Diagnostic Reading #18: Five “Must Read” Articles on Medical Imaging
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In the news: radiologists’ role in improving the patient experience.
This week’s articles in Diagnostic Reading include: radiologists can improve patient experience; an important MRI breakthrough; FDG-PET/CT may help increase SCC survival rates; new imaging method aims to stop seizures; and AI better detects wrist fractures.
Radiologists play a pivotal role in improving healthcare consumers’ interaction with the system. To help radiology departments and practices support and improve the patient experience, the American College of Radiology (ACR) offered several ideas—including introducing yourself to patients, thanking each individual for choosing your practice, creating “wow” moments, giving out business cards or consistently explaining your work to customers. Read how the Hospital of UP is measuring patient care in radiology.
Scientists have developed a new hyperpolarization technique that can significantly change the field of magnetic resonance imaging (MRI), according to an article published in Proceedings of the National Academy of Sciences. The proposed concept involves rapidly hyperpolarizing fumarate, a key metabolic product in human energy creation, using parahydrogen. Parahydrogen-induced polarization, or PHIP, is much easier and more cost-effective compared to hyperpolarizing fumarate. This highly scientific process could more accurately image kidney injuries, the effects of a heart attack and more.
FDG-PET/CT may increase survival in SCC patients – AuntMinnie
FDG-PET/CT imaging can increase survival rates in patients with newly diagnosed, treatment-naive squamous cell carcinoma (SCC) of the oral cavity, according to a study published in JAMA Network Open. Researchers found the accuracy of FDG-PET/CT was superior to MRI and CT alone for detecting metastases in patients with SCC of the oral cavity. The finding is important because the early dissection of lymph node metastases leads to an increase in the likelihood of survival in these patients.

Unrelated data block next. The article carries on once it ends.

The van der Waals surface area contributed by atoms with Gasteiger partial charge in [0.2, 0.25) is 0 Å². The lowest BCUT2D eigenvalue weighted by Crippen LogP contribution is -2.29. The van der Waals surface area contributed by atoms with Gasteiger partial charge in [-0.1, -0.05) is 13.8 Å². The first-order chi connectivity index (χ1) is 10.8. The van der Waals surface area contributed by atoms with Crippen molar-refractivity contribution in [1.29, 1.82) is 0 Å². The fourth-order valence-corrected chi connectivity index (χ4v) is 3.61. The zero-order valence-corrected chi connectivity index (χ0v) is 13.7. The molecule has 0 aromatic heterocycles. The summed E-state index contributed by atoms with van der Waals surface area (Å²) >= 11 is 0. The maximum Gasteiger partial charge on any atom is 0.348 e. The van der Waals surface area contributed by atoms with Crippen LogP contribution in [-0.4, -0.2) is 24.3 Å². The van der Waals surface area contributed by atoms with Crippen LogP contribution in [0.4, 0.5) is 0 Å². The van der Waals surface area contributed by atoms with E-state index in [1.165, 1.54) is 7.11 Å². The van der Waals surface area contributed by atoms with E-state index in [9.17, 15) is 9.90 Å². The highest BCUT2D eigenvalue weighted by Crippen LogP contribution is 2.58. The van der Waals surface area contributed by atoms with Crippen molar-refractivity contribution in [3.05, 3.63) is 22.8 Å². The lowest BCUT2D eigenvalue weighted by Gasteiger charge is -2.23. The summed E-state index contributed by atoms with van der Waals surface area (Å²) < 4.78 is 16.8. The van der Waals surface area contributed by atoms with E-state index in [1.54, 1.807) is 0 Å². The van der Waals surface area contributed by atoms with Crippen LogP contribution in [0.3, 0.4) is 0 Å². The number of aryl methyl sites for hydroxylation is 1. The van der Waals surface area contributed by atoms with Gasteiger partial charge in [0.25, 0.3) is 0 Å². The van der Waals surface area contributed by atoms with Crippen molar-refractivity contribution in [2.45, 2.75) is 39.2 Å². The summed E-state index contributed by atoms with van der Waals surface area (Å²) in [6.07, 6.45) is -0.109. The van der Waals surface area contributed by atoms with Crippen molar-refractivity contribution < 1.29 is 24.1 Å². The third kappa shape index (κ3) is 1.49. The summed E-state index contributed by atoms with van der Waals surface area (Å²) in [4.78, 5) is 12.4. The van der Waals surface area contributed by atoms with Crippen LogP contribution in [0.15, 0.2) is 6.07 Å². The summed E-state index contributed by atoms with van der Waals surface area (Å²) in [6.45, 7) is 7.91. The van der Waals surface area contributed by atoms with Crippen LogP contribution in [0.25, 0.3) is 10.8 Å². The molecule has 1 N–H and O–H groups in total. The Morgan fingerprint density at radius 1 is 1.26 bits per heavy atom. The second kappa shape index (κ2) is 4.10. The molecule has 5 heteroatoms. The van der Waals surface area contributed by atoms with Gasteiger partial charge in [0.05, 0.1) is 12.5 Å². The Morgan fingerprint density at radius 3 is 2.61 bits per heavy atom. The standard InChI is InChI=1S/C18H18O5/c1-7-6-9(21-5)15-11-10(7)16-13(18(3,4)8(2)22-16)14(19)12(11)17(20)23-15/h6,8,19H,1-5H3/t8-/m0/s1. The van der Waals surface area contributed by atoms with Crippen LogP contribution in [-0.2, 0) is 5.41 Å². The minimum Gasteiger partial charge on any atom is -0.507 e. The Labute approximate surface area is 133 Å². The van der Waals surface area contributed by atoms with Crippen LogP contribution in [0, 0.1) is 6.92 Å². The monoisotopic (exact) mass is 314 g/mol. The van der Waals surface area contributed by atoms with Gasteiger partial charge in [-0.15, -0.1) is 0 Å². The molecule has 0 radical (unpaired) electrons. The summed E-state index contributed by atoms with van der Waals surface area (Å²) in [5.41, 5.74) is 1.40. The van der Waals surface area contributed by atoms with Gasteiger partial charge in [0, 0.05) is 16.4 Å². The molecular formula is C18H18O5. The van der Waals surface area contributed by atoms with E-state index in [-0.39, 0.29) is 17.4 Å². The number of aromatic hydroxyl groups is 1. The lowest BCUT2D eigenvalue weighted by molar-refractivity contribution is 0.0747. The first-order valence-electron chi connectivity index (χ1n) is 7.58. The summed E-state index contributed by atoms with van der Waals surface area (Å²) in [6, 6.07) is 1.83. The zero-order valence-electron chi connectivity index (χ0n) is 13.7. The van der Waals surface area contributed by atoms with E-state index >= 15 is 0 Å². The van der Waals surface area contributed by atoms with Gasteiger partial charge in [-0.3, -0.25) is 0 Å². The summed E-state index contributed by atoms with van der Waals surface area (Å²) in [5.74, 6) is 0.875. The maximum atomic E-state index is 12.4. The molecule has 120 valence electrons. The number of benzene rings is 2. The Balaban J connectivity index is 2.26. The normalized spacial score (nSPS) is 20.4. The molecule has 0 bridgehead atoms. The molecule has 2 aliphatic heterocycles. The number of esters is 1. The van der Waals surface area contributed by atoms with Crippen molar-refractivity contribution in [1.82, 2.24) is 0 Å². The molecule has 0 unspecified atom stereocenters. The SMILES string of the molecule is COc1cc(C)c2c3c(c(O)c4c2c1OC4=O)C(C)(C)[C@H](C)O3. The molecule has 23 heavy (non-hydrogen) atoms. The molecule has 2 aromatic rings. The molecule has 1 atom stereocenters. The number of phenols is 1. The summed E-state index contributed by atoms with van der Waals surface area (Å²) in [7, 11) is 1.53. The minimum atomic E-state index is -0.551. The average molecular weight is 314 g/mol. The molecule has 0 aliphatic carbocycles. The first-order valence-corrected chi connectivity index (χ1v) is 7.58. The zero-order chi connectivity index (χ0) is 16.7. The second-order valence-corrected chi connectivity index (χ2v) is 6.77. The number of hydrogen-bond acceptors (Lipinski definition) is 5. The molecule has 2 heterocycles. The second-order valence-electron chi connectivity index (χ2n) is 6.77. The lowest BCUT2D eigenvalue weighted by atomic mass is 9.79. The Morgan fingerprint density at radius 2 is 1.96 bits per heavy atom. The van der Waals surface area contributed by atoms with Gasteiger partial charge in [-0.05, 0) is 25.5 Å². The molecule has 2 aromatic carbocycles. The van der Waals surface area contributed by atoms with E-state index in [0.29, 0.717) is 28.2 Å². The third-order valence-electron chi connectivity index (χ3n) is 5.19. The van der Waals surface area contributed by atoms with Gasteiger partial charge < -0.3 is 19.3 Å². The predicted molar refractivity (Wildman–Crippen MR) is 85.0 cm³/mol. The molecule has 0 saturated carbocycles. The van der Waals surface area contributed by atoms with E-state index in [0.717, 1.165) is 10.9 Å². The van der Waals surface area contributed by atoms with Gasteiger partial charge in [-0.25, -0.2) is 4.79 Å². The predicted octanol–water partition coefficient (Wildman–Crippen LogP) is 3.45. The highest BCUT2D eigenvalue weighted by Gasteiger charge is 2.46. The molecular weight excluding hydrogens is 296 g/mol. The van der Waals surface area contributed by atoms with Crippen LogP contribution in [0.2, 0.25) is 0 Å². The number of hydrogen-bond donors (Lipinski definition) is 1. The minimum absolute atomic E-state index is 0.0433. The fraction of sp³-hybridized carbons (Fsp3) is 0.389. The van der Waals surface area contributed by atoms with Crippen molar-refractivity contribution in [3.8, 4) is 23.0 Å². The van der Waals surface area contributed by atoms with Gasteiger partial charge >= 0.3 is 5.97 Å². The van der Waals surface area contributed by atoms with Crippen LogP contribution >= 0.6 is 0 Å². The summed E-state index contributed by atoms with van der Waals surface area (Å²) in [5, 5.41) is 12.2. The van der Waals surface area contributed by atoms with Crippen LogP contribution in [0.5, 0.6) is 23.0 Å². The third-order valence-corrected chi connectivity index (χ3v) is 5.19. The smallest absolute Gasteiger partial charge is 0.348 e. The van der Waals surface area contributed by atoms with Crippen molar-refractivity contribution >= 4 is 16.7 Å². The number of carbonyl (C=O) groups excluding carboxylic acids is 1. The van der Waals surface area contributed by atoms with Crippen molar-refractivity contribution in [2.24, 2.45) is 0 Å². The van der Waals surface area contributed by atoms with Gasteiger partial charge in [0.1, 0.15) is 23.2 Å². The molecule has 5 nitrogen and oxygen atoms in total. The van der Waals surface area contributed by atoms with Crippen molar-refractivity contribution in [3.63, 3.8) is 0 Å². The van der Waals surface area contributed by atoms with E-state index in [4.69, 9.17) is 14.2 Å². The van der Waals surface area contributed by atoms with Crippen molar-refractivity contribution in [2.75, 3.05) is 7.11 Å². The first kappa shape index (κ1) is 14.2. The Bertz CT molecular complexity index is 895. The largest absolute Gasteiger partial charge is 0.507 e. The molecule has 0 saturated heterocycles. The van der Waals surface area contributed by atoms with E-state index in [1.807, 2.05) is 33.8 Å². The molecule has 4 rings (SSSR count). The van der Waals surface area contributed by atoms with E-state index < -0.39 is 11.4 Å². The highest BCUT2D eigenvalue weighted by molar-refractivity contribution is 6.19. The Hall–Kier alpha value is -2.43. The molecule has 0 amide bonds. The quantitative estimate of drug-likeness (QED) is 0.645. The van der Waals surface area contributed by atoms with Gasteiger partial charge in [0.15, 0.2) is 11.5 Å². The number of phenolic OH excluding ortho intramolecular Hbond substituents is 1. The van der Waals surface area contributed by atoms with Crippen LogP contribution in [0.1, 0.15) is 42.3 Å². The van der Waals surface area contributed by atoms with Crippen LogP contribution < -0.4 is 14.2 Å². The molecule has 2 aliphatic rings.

New imaging approach could help stop epileptic seizures – Axis Imaging News
An advanced imaging approach developed at the University of Virginia School of Medicine could allow surgeons to determine the best target in the brain to stop epilepsy seizures, a research team reports. The method uses an enhanced form of PET to measure glucose use in the brain, which helps doctors pinpoint the trouble spot in the brain that is triggering seizures. This could improve patient outcomes and open an underused surgery to patients who are now ineligible.
Researchers use AI to detect wrist fractures – MedImaging
An automated system that uses artificial intelligence (AI) is effective at detecting a common type of wrist fracture on X-rays, according to researchers at the Jeroen Bosch Hospital and Jheronimus Academy of Data Science. Though conventional X-ray is the standard imaging technique for diagnosing scaphoid fractures, it has several limitations. The new system has significant potential in clinical use as it could reduce the incidence and costs of additional imaging exams and unnecessary therapy, speed up diagnosis and allow earlier treatment.